Big Data/Analytics Zone is brought to you in partnership with:

John Cook is an applied mathematician working in Houston, Texas. His career has been a blend of research, software development, consulting, and management. John is a DZone MVB and is not an employee of DZone and has posted 175 posts at DZone. You can read more from them at their website. View Full User Profile

# How Many Lights Can You Turn On?

06.14.2013
| 3295 views |

Suppose you have a large n × n grid of lights, some turned on and some turned off. Along the side of each row is a switch that can toggle the lights in that row, turning on lights that were originally off and vice versa. There are similar switches along the top that can toggle the lights in each column. How many lights can you turn on?

The answer depends on the initial configuration. If they’re all on initially, for example, then you don’t need to do anything! But in the worst case, how well can you do?

Let aij be +1 or -1 depending on whether the light in the ith row and jth column is initially turned on or off. Let xi be +1 or -1 depending on whether the lights in the ith row are toggled, and let yjbe +1 or -1 depending on whether the lights in the jth column are toggled. It is always possible to choose the values of xi and yj so that

Here o(1) means a term that goes to zero as n increases. More on this notation here.

A light that is turned on contributes a +1 to the sum and a light that is turned off contributes a -1, so the sum tells us # lights on – # lights off. Of course # lights on + # lights off = n2, so the number of lights on is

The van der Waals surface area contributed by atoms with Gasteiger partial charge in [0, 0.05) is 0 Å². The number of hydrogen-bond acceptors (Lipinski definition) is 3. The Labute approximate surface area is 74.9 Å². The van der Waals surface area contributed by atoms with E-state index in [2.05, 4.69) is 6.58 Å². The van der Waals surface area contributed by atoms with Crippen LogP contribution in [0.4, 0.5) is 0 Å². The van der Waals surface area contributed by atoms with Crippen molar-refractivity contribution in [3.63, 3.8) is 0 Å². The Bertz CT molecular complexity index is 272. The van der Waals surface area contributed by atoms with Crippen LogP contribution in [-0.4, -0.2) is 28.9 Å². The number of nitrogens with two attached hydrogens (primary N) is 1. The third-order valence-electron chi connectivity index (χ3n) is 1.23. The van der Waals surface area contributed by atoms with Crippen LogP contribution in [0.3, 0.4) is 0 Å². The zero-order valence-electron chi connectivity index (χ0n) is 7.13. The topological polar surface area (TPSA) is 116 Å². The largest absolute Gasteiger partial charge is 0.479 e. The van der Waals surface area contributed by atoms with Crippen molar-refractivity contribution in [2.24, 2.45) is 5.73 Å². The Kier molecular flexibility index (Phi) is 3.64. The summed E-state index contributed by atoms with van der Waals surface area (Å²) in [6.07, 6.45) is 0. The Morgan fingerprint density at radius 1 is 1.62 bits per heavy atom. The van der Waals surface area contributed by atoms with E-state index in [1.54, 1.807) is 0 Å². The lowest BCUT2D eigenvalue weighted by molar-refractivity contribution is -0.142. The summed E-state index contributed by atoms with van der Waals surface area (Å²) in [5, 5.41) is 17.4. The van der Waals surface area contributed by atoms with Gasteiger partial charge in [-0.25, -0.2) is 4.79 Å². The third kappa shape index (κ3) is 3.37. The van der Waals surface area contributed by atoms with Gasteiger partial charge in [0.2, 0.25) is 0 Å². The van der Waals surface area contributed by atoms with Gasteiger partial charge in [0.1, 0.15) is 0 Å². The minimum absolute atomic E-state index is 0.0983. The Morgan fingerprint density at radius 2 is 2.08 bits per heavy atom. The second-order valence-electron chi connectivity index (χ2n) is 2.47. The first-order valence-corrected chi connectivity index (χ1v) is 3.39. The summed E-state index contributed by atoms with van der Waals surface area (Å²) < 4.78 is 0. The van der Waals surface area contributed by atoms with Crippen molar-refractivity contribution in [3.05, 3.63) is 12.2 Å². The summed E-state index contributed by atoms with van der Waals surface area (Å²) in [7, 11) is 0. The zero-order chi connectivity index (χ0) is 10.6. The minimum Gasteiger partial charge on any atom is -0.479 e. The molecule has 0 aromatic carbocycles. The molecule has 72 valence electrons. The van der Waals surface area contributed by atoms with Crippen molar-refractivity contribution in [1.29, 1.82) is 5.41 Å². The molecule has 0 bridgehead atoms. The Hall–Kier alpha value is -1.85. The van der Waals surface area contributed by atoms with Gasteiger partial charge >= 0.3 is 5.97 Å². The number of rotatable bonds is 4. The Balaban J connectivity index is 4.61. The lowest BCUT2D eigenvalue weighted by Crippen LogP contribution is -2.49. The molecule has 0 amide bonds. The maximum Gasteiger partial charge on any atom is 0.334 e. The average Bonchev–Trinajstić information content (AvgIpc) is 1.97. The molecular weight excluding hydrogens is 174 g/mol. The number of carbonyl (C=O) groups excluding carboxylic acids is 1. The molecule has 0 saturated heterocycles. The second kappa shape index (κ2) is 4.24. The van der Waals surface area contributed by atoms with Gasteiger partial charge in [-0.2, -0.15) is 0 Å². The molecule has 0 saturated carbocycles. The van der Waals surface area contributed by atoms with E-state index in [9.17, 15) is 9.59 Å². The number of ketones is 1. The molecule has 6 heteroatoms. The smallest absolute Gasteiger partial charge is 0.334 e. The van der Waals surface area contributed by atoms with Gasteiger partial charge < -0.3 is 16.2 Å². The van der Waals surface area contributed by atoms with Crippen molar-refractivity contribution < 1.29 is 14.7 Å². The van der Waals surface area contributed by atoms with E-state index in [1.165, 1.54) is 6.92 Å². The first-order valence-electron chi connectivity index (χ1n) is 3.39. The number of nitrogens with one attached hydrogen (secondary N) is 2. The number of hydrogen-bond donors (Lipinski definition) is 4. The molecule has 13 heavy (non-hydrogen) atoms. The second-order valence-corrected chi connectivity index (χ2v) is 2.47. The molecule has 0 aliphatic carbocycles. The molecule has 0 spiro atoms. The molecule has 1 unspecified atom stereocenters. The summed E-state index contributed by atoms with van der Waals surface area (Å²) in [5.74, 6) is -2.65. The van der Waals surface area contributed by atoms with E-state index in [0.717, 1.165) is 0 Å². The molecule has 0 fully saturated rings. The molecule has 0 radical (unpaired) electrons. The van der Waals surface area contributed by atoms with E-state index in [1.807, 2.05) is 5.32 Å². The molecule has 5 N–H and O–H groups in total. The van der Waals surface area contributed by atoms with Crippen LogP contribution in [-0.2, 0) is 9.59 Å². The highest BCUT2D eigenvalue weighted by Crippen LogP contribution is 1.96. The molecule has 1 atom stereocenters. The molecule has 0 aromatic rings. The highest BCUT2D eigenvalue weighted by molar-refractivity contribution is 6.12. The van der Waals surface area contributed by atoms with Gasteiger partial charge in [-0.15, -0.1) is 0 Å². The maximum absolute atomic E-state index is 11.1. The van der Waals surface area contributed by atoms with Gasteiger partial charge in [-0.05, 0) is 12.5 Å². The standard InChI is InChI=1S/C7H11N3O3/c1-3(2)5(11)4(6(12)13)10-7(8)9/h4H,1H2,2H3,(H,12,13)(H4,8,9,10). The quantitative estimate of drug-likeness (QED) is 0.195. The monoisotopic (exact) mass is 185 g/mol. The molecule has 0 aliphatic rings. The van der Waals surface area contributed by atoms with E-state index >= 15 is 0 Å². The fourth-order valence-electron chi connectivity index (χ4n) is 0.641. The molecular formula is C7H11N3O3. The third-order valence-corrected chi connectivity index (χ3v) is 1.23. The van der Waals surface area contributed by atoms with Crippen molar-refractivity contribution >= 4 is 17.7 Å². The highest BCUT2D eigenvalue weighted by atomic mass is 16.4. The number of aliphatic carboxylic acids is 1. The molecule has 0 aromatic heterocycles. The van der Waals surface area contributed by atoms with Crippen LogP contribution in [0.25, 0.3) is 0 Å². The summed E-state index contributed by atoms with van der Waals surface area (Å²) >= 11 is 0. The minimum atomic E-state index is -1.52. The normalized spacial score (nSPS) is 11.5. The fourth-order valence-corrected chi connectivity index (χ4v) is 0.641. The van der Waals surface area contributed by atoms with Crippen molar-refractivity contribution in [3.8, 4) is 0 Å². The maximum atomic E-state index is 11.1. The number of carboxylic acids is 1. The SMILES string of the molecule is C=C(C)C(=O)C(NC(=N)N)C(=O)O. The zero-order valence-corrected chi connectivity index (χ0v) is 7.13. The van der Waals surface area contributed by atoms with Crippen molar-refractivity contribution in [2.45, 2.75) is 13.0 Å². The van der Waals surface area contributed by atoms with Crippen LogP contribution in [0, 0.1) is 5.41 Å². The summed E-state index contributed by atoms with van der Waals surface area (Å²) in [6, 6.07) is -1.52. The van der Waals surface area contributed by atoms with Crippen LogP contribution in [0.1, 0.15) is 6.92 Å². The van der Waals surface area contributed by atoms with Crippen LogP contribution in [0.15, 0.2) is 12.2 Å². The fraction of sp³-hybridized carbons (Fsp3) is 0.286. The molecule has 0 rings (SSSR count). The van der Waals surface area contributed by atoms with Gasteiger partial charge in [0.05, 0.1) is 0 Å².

(Note that o(1)/2 = o(1): half of an expression going to zero is still an expression going to zero.)

The proof takes about a page in The Probabilistic Method. The idea is to pick the yj randomly and then select the xi to maximize the sum. The lower bound comes from the expected value over the choices of the y‘s. Since the lower bound is the expected value, there must be some choice of y‘s that exceed or at least meet that value.

The theme of The Probabilistic Method is using probability to prove theorems that have nothing to do with probability. For example, sometimes the easiest way to prove an object with a certain property exists is to prove that the probability of selecting such an object at random is positive. As one of my professors used to say, some things are so hard to find that the best way to find them is to look randomly. Sometimes the thing you’re looking for has high probability, particularly in a limit, but your intuition is drawn to low probability exceptions.

Published at DZone with permission of John Cook, author and DZone MVB. (source)

(Note: Opinions expressed in this article and its replies are the opinions of their respective authors and not those of DZone, Inc.)

"Starting from scratch" is seductive but disease ridden